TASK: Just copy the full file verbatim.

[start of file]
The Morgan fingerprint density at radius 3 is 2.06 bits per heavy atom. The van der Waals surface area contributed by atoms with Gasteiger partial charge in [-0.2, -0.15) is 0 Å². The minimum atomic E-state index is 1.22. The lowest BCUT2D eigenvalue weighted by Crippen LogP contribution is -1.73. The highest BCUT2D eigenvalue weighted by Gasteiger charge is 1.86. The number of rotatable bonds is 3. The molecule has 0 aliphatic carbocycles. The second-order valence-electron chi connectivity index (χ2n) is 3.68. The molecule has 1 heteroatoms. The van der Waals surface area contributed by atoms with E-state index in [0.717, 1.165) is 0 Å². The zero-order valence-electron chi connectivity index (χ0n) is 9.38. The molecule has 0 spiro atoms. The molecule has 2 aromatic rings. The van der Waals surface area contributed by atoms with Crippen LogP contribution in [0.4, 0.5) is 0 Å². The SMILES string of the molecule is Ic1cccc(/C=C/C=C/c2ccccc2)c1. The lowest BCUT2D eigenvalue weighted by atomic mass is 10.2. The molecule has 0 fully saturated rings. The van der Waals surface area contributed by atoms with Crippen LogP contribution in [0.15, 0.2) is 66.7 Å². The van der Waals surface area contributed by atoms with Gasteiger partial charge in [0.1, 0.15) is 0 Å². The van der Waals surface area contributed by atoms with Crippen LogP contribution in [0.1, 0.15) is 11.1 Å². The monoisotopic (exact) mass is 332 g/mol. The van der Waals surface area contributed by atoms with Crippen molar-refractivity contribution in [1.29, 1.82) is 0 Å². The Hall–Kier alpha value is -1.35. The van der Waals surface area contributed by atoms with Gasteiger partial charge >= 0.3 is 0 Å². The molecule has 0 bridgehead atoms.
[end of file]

The Morgan fingerprint density at radius 3 is 2.06 bits per heavy atom. The van der Waals surface area contributed by atoms with Gasteiger partial charge in [-0.2, -0.15) is 0 Å². The minimum atomic E-state index is 1.22. The lowest BCUT2D eigenvalue weighted by Crippen LogP contribution is -1.73. The highest BCUT2D eigenvalue weighted by Gasteiger charge is 1.86. The number of rotatable bonds is 3. The molecule has 0 aliphatic carbocycles. The second-order valence-electron chi connectivity index (χ2n) is 3.68. The molecule has 1 heteroatoms. The van der Waals surface area contributed by atoms with E-state index in [0.717, 1.165) is 0 Å². The zero-order valence-electron chi connectivity index (χ0n) is 9.38. The molecule has 0 spiro atoms. The molecule has 2 aromatic rings. The van der Waals surface area contributed by atoms with Crippen LogP contribution in [0.4, 0.5) is 0 Å². The SMILES string of the molecule is Ic1cccc(/C=C/C=C/c2ccccc2)c1. The lowest BCUT2D eigenvalue weighted by atomic mass is 10.2. The molecule has 0 fully saturated rings. The van der Waals surface area contributed by atoms with Crippen LogP contribution in [0.15, 0.2) is 66.7 Å². The van der Waals surface area contributed by atoms with Gasteiger partial charge in [0.1, 0.15) is 0 Å². The van der Waals surface area contributed by atoms with Crippen LogP contribution in [0.1, 0.15) is 11.1 Å². The monoisotopic (exact) mass is 332 g/mol. The van der Waals surface area contributed by atoms with Crippen molar-refractivity contribution in [1.29, 1.82) is 0 Å². The Hall–Kier alpha value is -1.35. The van der Waals surface area contributed by atoms with Gasteiger partial charge >= 0.3 is 0 Å². The molecule has 0 bridgehead atoms.